This germplasm has been evaluated at CIAT for some 24 plant descriptors and 5 seed characters. The cultivated types have been screened for response to disease resistance and three insect pests of beans: Empoasca, Zabrotes, and Acanthoscelides. Wild forms have been collected more recently and are just beginning to be evaluated. CIAT scientists have used embryo rescue techniques and backcrosses in attempts to introduce tepary traits into common bean. They are now seeking to do this using DNA markers; the specific objectives of this work are bacterial blight resistance and drought tolerance. CIAT maintains close links with researchers interested in tepary at the the University of California at Riverside and elsewhere.
Minor millets. As part of its responsibilities for crops grown in the semi-arid tropics, ICRISAT has since 1976 conducted collection, conservation, and distribution of the minor millet species, in addition to pearl millet, one of its mandate crops (Table 3). Until recently, most of the activity on these crops was confined to collecting, conserving, and distributing their genetic resources. The collection continues to grow, and is actively used. In 1990, 164 new accessions from India, the Maldives, Pakistan, Taiwan, and Zimbabwe were added, and over 2,500 samples were distributed to research and plant germplasm programs in India, Kenya, Korea, Nepal, Sudan, the United States, Zambia, and Zimbabwe (ICRISAT 1990).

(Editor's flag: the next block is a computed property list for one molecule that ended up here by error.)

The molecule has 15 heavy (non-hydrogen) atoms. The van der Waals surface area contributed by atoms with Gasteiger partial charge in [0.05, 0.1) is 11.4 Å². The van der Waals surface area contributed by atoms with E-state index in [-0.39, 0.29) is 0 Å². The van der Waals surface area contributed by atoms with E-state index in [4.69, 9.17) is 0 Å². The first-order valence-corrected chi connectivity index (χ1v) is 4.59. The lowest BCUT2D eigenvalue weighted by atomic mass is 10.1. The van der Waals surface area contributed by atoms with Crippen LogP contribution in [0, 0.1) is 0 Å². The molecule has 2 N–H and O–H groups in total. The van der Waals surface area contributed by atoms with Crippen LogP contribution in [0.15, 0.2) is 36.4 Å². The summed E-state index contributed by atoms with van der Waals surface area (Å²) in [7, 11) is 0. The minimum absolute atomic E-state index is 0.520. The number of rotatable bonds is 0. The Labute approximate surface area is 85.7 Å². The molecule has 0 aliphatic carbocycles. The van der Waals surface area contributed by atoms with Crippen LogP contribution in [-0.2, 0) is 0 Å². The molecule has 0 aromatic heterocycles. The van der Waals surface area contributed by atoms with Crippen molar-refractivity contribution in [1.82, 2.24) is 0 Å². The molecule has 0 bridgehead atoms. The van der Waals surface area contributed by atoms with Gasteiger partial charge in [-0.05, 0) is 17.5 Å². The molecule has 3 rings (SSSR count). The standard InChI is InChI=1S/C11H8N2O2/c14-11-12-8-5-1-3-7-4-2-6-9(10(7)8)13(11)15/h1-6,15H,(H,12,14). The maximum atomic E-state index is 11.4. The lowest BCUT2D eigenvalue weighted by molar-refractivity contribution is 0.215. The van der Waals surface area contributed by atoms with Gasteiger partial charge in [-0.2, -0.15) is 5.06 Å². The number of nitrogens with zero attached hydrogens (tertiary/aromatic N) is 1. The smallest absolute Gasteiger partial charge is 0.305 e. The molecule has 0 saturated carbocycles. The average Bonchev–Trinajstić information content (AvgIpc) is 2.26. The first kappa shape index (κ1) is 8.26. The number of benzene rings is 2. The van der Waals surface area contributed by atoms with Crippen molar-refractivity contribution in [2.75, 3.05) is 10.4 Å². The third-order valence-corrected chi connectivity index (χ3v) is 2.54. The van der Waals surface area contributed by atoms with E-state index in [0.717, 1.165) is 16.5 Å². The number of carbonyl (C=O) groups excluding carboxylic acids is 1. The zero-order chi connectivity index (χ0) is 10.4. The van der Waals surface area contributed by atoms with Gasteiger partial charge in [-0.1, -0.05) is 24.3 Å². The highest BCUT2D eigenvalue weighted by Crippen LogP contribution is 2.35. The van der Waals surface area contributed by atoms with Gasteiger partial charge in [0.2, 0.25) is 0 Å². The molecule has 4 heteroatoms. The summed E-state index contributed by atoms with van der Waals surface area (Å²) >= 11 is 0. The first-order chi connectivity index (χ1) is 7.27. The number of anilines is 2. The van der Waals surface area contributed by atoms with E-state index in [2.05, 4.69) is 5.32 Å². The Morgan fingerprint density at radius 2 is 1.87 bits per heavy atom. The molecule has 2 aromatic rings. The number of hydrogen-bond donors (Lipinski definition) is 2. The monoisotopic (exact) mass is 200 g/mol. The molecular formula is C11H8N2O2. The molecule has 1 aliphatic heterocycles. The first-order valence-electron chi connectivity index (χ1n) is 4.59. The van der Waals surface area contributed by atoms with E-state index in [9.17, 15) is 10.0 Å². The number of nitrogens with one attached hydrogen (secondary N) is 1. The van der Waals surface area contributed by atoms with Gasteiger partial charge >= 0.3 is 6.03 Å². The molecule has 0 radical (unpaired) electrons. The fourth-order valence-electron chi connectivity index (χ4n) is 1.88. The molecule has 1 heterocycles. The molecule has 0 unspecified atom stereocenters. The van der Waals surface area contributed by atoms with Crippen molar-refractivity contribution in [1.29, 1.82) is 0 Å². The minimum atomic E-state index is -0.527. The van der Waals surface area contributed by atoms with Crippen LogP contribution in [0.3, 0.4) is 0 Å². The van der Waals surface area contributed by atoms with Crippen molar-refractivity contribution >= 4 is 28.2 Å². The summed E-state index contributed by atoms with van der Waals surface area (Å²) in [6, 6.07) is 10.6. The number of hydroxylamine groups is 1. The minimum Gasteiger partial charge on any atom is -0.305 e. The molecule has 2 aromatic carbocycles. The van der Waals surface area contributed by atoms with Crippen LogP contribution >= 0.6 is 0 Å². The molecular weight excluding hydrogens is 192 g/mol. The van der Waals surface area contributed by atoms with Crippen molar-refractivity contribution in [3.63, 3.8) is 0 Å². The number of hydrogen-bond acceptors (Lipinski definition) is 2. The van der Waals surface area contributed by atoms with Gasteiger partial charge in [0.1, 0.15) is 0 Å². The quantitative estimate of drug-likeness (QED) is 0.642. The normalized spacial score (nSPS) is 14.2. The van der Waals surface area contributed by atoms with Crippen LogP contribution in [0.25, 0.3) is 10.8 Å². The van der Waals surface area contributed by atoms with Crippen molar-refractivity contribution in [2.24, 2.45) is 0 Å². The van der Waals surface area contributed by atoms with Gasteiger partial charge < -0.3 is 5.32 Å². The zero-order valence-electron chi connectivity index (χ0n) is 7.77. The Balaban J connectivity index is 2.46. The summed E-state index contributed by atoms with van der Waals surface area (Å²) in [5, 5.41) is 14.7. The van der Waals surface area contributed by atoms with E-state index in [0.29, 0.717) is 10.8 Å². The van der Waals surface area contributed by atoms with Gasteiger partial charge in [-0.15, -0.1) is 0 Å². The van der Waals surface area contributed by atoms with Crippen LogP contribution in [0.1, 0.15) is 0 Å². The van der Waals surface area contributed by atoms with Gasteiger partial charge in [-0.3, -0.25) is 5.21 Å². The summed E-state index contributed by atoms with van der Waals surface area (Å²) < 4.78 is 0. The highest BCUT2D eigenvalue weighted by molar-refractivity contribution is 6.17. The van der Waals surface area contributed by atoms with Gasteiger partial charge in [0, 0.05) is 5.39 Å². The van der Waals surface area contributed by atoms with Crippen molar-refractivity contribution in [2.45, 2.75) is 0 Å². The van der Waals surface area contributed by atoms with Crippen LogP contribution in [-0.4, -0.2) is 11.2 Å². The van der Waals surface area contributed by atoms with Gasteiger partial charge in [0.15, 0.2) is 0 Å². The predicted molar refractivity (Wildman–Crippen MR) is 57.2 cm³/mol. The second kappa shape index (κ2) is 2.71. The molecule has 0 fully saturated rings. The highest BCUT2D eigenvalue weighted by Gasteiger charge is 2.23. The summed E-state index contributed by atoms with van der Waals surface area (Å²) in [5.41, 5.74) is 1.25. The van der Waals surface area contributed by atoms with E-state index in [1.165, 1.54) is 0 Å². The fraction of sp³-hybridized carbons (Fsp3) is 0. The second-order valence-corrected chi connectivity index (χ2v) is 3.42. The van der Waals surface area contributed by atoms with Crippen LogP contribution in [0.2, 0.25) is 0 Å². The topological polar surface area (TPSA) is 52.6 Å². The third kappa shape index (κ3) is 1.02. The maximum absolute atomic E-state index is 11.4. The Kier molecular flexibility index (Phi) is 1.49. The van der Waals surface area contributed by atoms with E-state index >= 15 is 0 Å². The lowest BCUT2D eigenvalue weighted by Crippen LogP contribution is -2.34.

ICRISAT scientists have targeted three of the minor millets for increased research attention: finger millet, foxtail millet, and proso millet. The Indian national program conducts research program on the latter two. In response to interest from researchers in eastern and southern Africa, ICRISAT in 1987, began to expand its work on finger millet to include screening and genetic improvement in, primarily focused on blast resistance. This decision was subsequently confirmed in the Center's strategic planning and the crop was formally added to ICRISAT's mandate. This increased emphasis on a wider range of components important in regional production systems--termed by the CGIAR Technical Advisory Committee as the "eco-regional" approach--is leading to a greater role for new crops at the IARCs (see discussion of Andean tubers, below).